Sorry saga of broken contracts

2022-01-15T08:00:00.0000000Z

2022-01-15T08:00:00.0000000Z

Stuff NZ Newspapers

https://stuff.pressreader.com/article/281917366441603

Opinion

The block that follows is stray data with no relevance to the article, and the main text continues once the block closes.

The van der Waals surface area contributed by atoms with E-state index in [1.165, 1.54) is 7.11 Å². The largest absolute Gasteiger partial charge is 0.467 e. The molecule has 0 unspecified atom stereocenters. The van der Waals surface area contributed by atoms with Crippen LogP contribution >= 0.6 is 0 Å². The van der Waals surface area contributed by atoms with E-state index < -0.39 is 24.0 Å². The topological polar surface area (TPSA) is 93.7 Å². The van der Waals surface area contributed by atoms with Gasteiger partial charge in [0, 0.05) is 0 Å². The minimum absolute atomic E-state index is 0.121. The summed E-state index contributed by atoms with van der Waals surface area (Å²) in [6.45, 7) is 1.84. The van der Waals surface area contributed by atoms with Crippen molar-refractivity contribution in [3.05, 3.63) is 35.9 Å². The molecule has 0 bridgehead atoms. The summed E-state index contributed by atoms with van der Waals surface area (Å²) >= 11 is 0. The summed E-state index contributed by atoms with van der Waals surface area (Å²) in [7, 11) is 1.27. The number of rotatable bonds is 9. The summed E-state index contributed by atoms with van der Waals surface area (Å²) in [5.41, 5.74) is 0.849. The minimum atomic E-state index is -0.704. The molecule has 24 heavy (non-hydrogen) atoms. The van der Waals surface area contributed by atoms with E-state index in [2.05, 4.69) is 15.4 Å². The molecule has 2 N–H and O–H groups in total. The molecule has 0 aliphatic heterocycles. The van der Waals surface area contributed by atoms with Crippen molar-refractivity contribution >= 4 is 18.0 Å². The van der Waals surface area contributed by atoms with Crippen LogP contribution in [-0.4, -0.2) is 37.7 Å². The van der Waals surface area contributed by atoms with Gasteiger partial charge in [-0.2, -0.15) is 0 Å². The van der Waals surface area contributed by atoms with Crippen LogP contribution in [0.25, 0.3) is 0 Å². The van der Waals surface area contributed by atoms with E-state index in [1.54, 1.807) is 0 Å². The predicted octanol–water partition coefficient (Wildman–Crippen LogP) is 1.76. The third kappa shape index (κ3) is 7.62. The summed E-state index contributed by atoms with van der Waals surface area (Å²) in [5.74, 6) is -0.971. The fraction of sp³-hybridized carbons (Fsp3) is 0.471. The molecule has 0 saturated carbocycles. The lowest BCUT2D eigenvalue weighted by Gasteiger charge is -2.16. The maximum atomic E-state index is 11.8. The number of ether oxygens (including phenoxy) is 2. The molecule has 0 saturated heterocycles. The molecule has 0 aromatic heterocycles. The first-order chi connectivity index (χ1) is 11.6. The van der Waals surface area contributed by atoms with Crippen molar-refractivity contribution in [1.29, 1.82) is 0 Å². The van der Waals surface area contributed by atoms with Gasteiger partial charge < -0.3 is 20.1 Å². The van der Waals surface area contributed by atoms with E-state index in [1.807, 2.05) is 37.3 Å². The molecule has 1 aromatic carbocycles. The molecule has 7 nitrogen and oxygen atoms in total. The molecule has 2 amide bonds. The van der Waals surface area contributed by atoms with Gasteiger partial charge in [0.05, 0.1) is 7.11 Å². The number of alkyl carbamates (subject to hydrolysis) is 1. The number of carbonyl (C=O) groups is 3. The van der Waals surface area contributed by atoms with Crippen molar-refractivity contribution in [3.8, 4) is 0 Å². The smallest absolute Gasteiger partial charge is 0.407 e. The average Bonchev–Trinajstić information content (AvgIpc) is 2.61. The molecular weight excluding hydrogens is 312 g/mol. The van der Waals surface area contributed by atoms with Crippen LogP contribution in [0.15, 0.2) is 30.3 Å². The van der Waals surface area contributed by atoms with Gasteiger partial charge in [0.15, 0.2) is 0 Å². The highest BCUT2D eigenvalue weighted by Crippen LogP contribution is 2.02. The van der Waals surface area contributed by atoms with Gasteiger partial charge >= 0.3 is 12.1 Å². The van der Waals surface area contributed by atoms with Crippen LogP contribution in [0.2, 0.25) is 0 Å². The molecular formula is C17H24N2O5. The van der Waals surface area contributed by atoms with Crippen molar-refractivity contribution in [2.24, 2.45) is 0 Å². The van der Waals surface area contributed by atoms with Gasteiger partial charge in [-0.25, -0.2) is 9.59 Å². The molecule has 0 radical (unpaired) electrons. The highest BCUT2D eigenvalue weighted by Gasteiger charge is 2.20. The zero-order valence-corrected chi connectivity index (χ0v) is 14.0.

These are perilous times for Brits in elevated positions. Boris Johnson’s precarious hold on power might even be an enviable one from Prince Andrew’s perspective, escorted from even a back-row position on the balcony of the family firm, no longer to be called His Royal Highness. Both face the consequences of the mounting contempt of a public making their own judgments, not only about allegations of bad-to-reprehensible behaviour, but the haughty and unconvincing nature of the defences being mounted. The British prime minister’s explanation that he showed up, and stayed a while, at Covid rulebreaking drinkies at No 10 Downing Street, thinking this was a ‘‘work event’’, was a terrible call that insulted the common sense of his electors. This party rubbed salt into the fresh wounds of so many people who had suffered to obey the Covid rules. His attendant apology-of-sorts communicated only that he regretted generating public fury – undeserved though he clearly felt it to be. Indications are that the inquiry by senior civil servant Sue Gray will find no evidence of criminality, but she may lament the blurred lines between work and socialising in Downing Street, and recommend actions against some officials and special advisers. As for Johnson, Gray is expected to admonish him for a lack of judgment. This would miss the mark, and not for the first time, because the very real issue for the public is far more the prime minister’s lack of integrity. Another case in point comes from the revelations about the funding of his Downing Street flat’s revamp, and his failure to pass on relevant WhatsApp phone messages to the investigation. These extend the series of scandals that collectively stand as a caution not to take much of what Johnson says at face value. Given Johnson’s low standing in the polls, based on the management of Covid and those daft expectations from Brexit, it may seem hard to see how he can keep hanging on much longer. Prince Andrew has, quite simply, become a man overboard. The Queen and the family have finally made the call. Not only is he no longer to be addressed (by those still doing it) as His Royal Highness, but his remaining military patronages have been removed, including one with the Royal New Zealand Army Logistic Regiment. It’s a humiliation and a brutal one, but necessarily so, and it underscores the message that he must stand as a private citizen as he faces the civil prosecution in the United States that he had sex with a teenager trafficked by disgraced financier Jeffrey Epstein. The step is also a reaction to the visceral level of public revulsion. Long gone are the times when the royals’ standing relied on antiquated notions of god-given status or unassailable tradition. The continued esteem, or at least fondness, of the public is crucial and Andrew’s position has become untenable. This is not solely because of the allegations themselves, which he denies, but the less-thanrighteous approach he has taken since, through trenchant non-cooperation with the process and then his failed bid to have the prosecution dismissed on the basis of a settlement contract between Epstein and Virginia Giuffre. As if what mattered was not the alleged bad behaviour of the powerful among the young, but that contracts had subsequently been entered into. Contracts do matter, but let’s be clear what has been happening here. Two powerful men have broken their contracts with the people.

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